History

19 Groundbreaking Women Composers – Part 1

May 22, 2018

Quietly, in places ranging from convents to conservatories to farms, extraordinary women have written innovative music without the benefit of fame. Historical archives hint at the challenges they have faced. Critics called composer Ethel Smyth a “little woman” with “utterly unfeminine” works, and Florence Price echoed the concerns of other minority women when she penned in a famous letter: “To begin with I have two handicaps – those of sex and race.”

Over time many talented men have landed in the history books, including Beethoven, Bach, and Mozart. But what about female composers? In this blog and another one in June, we look at the accomplishments of 19 women composers.

Two of the earliest composers on our list – St. Kassia and St. Hildegard – wrote for religious reasons. As St. Hildegard noted, “I composed and chanted plainsong in praise of God and the saints even though I had never studied either musical notation or singing.”

Later women composers often had family connections that provided a gateway to music education. Numerous child prodigies also made their mark because their talent could not be ignored. And some talented women ended up composing simply because their love of music surpassed the limitations of their time or location.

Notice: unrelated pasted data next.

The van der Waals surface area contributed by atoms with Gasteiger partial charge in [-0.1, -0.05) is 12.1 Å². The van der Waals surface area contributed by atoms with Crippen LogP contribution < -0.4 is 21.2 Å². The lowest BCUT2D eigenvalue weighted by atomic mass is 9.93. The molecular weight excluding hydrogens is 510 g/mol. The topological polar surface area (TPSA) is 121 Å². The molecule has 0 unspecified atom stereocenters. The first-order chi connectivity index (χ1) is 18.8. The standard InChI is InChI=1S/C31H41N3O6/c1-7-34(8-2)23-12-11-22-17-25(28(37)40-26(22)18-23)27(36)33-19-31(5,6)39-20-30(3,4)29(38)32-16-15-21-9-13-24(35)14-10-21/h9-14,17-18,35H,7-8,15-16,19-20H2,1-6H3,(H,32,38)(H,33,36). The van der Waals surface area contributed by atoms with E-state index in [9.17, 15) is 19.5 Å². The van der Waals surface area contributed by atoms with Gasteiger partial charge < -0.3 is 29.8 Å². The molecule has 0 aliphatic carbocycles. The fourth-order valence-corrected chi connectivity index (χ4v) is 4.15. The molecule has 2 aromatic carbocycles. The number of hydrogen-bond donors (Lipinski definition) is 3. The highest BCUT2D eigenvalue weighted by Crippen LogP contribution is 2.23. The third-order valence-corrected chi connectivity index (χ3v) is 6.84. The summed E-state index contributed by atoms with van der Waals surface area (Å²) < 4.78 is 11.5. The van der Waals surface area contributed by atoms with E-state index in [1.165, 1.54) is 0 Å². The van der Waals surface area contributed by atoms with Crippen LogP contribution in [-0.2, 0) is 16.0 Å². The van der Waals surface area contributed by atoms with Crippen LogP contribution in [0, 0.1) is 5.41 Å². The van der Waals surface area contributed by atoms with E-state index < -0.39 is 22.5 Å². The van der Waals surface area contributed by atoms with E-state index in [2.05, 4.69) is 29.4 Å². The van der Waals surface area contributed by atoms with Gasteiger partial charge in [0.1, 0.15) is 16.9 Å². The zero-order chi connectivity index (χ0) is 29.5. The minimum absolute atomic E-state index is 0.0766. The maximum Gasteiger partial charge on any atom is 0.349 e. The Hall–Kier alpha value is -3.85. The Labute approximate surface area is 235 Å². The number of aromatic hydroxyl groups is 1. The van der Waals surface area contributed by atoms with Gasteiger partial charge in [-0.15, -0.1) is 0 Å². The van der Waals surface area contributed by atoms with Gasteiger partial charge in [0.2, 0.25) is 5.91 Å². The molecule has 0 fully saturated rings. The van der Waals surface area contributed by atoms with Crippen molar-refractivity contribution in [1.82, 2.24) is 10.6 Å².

Regardless of how they started, many women composers needed resilience when life tested them. Various musicians on our list overcame prejudice, illness, the death of loved ones, poor education, or the barrier of being a woman in a male-dominated field. Yet they have left a legacy of changing music, winning awards, and altering lives.

Here are the first 10 female composers on our list:

St. Kassia, also known as Kassiana: 810 – 865